Legal & General pensions strategy director Adrian Boulding has accused the Treasury of “hiding under the table” on gender equalisation for occupational defined-contribution pensions after it decided not to legislate to prevent insurers offering different annuity rates for men and women.
A European Commission document, published in December, first suggested that the ban on gender pricing in insurance contracts would not be extended to occupational schemes.
This led to calls from pension experts for the Government to clarify whether occupational schemes would be covered, amid fears over the creation of a “secondary” annuity market targeting occupational DC schemes.
These included calls to extend the Equality Act to cover work-based schemes as well as personal pensions.
The Government’s response, published last week, says: “We acknowledge the concerns of those who believe that the judgment will result in a two-tiered annuity market and that such a market will be detrimental to consumers and industry.
“On this issue, whilst we remain concerned about negative impacts of the judgment we do not feel there is sufficient evidence at this stage to justify extension of the requirement to provide gender-neutral pricing of annuities to work-based pension arrangements as well as personal pensions.”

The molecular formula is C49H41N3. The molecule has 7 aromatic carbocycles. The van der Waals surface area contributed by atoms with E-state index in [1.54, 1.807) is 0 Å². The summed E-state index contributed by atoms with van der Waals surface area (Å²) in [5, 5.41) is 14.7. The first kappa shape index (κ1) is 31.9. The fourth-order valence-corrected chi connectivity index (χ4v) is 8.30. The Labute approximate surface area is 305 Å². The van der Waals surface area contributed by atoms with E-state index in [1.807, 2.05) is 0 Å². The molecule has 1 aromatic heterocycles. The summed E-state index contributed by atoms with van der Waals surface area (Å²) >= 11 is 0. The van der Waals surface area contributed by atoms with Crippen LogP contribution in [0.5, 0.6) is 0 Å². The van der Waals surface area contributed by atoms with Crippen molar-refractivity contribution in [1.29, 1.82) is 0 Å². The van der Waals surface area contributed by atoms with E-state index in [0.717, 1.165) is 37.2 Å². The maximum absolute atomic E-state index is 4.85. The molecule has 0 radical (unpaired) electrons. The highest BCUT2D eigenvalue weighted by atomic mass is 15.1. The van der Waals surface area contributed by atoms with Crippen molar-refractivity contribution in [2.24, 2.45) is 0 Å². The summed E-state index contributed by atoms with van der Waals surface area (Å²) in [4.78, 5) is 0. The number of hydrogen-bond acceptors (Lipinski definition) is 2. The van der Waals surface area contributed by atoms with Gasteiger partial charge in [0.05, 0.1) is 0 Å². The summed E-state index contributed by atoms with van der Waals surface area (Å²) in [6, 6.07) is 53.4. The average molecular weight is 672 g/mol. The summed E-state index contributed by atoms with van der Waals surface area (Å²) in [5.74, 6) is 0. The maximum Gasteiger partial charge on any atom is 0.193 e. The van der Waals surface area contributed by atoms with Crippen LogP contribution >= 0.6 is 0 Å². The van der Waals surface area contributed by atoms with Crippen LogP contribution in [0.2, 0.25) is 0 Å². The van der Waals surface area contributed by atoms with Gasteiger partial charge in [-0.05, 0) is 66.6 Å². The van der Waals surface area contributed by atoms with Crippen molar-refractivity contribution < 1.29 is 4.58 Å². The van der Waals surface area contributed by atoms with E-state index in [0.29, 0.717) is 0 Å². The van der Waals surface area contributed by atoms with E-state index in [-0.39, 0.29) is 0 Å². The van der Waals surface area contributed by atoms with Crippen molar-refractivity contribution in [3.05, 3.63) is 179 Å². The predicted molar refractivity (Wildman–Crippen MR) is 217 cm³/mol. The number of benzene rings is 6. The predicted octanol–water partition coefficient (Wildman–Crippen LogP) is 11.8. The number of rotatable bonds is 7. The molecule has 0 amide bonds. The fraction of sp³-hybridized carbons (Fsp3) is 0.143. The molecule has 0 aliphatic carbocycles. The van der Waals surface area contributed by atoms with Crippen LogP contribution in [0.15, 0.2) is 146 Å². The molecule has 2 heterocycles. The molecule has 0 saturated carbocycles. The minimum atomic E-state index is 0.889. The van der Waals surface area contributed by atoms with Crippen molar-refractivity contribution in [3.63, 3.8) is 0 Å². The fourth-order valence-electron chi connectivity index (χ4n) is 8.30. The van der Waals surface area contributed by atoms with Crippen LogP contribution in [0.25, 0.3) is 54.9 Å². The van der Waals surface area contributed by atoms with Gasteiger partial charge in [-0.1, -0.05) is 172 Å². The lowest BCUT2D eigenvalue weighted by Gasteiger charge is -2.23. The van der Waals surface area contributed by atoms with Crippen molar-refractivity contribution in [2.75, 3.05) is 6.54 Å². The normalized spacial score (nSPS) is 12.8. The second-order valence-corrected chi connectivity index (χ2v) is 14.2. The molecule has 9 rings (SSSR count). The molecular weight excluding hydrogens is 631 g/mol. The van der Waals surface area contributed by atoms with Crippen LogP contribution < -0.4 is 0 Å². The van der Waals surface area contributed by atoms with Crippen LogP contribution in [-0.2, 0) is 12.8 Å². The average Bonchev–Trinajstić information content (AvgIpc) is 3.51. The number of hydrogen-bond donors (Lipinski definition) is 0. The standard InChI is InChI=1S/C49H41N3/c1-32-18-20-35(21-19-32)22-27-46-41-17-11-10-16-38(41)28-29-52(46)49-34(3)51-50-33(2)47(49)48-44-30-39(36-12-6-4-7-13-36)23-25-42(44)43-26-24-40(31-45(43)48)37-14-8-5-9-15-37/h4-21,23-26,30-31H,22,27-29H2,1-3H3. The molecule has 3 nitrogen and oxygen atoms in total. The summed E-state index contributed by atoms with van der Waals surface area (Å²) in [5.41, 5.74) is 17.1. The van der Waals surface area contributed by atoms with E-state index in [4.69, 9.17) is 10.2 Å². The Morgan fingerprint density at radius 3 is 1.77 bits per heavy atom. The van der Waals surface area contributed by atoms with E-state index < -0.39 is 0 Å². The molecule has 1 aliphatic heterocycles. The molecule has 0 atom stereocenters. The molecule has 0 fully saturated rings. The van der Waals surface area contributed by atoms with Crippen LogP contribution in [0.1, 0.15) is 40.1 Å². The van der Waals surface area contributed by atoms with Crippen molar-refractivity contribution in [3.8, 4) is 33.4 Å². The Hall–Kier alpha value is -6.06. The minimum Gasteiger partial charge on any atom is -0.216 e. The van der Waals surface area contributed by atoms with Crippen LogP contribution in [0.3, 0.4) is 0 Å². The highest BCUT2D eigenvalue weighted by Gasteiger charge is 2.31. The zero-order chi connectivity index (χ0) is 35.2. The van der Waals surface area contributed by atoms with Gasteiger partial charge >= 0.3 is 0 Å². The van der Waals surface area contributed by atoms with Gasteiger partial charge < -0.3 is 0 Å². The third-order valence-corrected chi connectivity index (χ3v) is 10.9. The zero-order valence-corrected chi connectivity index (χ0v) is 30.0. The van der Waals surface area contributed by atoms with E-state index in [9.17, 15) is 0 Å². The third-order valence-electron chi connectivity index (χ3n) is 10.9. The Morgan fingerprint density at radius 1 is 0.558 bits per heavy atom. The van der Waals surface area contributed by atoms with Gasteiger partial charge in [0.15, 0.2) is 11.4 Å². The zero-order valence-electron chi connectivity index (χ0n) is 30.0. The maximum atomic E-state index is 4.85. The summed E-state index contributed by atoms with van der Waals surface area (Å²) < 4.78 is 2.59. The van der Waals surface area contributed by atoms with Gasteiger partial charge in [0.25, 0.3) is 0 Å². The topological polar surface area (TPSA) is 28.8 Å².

The document goes on to say that if there is evidence of detriment to consumers the Government will consider further action.
Boulding says: “I think the Treasury is hiding under the table on this issue. It could extend the Equality Act to require money-purchase schemes to offer unisex annuities but it is clear that it would rather not do that. Instead it is hoping that the industry will solve the problem by offering unisex rates across the board so it does not have to intervene.”
Better Retirement Group director Billy Burrows says: “Not adopting gender neutral pricing just because someone happens to be in a work-based scheme, is ludicrous. The last thing our pension system needs is even more complexity.”